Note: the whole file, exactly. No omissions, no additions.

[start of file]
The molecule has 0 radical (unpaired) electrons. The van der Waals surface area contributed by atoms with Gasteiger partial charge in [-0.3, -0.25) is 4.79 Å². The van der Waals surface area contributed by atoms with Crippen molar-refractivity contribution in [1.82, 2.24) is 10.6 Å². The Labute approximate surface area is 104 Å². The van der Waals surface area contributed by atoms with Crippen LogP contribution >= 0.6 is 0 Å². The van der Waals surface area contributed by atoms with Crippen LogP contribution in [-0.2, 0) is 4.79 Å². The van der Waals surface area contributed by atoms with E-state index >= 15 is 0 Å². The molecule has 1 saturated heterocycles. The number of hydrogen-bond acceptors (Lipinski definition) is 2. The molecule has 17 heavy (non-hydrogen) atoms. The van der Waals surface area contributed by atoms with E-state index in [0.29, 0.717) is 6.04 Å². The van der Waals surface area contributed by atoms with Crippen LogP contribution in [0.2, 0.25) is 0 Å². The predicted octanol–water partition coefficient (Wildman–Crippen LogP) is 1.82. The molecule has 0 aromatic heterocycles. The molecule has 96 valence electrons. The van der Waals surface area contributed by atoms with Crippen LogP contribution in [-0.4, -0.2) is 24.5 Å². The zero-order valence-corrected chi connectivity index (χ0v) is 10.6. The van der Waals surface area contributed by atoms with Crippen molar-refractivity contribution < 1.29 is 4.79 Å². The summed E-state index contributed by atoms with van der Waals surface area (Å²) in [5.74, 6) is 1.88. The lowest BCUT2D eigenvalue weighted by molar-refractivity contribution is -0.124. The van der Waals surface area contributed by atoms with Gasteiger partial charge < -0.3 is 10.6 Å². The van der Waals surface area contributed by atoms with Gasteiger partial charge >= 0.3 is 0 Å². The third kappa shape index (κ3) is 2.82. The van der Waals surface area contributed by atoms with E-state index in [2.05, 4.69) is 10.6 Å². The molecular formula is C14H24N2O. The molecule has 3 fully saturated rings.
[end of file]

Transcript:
The molecule has 0 radical (unpaired) electrons. The van der Waals surface area contributed by atoms with Gasteiger partial charge in [-0.3, -0.25) is 4.79 Å². The van der Waals surface area contributed by atoms with Crippen molar-refractivity contribution in [1.82, 2.24) is 10.6 Å². The Labute approximate surface area is 104 Å². The van der Waals surface area contributed by atoms with Crippen LogP contribution >= 0.6 is 0 Å². The van der Waals surface area contributed by atoms with Crippen LogP contribution in [-0.2, 0) is 4.79 Å². The van der Waals surface area contributed by atoms with E-state index >= 15 is 0 Å². The molecule has 1 saturated heterocycles. The number of hydrogen-bond acceptors (Lipinski definition) is 2. The molecule has 17 heavy (non-hydrogen) atoms. The van der Waals surface area contributed by atoms with E-state index in [0.29, 0.717) is 6.04 Å². The van der Waals surface area contributed by atoms with Crippen LogP contribution in [0.2, 0.25) is 0 Å². The predicted octanol–water partition coefficient (Wildman–Crippen LogP) is 1.82. The molecule has 0 aromatic heterocycles. The molecule has 96 valence electrons. The van der Waals surface area contributed by atoms with Crippen LogP contribution in [-0.4, -0.2) is 24.5 Å². The zero-order valence-corrected chi connectivity index (χ0v) is 10.6. The van der Waals surface area contributed by atoms with Crippen molar-refractivity contribution < 1.29 is 4.79 Å². The summed E-state index contributed by atoms with van der Waals surface area (Å²) in [5.74, 6) is 1.88. The lowest BCUT2D eigenvalue weighted by molar-refractivity contribution is -0.124. The van der Waals surface area contributed by atoms with Gasteiger partial charge < -0.3 is 10.6 Å². The van der Waals surface area contributed by atoms with Gasteiger partial charge >= 0.3 is 0 Å². The third kappa shape index (κ3) is 2.82. The van der Waals surface area contributed by atoms with E-state index in [2.05, 4.69) is 10.6 Å². The molecular formula is C14H24N2O. The molecule has 3 fully saturated rings.